There was a lot of talk before the Olympics about legacy, as if it wasn't enough that tens of millions of people would be entertained for 16 days by the finest sportsmen and women on the planet (thus making their lives a little cheerier). No, while the cost of hosting the Games has spiralled over the years, host countries have sought to justify the expense by claiming a benefit for posterity.
Everyone it seems wants to be savouring a slice of Olympic pie long after the closing ceremony. It’s understandable; after all the public purse is £9bn lighter as a result of London hosting the Games. And - lest anyone has forgotten - that’s not the kind of money we can afford to flush down the toilet right now, no matter how pleased we are to see Katherine Grainger finally win a gold.
So our politicians insist we’re going to get the money back with interest and that we’ll be reaping the rewards of these Games in decades to come. The lessons of Sydney and Greece tell us this could be little more than political bluster, wishful thinking, or both. Talk of a £950m profit seems fanciful, a sum shot out of thin air.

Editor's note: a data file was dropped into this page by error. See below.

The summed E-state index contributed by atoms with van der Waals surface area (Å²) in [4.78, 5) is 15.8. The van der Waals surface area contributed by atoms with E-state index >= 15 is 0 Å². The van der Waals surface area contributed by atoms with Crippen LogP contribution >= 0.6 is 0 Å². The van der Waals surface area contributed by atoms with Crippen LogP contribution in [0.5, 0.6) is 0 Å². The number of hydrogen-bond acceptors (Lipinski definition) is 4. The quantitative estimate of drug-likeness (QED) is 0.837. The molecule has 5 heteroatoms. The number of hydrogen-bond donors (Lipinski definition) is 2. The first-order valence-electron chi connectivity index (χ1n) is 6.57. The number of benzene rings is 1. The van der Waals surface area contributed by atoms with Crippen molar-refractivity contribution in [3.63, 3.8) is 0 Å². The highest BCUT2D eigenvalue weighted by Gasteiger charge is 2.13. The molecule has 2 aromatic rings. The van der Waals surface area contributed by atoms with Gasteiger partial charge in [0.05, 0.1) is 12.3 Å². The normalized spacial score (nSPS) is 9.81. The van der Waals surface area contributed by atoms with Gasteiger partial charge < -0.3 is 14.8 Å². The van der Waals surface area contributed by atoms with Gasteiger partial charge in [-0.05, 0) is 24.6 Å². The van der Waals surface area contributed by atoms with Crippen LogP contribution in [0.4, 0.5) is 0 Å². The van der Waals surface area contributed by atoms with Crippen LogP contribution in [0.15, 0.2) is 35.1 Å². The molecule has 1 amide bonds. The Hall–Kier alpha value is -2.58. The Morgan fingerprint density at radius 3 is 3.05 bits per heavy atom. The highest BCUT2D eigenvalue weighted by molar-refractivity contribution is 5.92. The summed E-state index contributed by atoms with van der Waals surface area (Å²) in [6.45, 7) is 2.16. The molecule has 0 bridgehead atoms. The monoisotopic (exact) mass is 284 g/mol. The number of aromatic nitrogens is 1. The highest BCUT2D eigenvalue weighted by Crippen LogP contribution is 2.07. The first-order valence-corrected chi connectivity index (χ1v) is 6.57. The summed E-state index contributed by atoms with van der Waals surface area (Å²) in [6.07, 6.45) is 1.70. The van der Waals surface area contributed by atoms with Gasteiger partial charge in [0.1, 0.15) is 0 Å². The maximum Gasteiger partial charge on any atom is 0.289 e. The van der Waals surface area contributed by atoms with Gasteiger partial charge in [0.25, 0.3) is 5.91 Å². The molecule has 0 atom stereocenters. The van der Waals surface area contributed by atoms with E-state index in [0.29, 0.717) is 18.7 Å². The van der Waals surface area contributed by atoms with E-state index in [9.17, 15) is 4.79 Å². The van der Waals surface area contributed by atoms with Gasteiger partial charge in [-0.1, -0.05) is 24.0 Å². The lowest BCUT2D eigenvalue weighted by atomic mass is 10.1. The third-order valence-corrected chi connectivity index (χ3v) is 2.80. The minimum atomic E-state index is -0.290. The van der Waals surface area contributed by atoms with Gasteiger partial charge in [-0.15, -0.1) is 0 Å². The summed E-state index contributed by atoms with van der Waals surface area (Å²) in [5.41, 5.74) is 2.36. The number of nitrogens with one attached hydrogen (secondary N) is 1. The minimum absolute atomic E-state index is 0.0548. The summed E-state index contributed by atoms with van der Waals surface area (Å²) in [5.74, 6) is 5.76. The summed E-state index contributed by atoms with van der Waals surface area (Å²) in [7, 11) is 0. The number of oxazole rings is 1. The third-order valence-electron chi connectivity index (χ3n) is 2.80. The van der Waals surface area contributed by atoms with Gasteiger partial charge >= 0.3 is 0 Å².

But as far as the meetings and events industry is concerned, I am hopeful ‘legacy’ has already been achieved. For, if nothing else, these Games have served as a reminder of the potential of live events to inspire, entertain, and, yes, educate. Events should be about making something happen. Capturing the moment. Sending people away elated and motivated to succeed. Too often they fail to do any of these things. So let us grab the Olympic baton and run…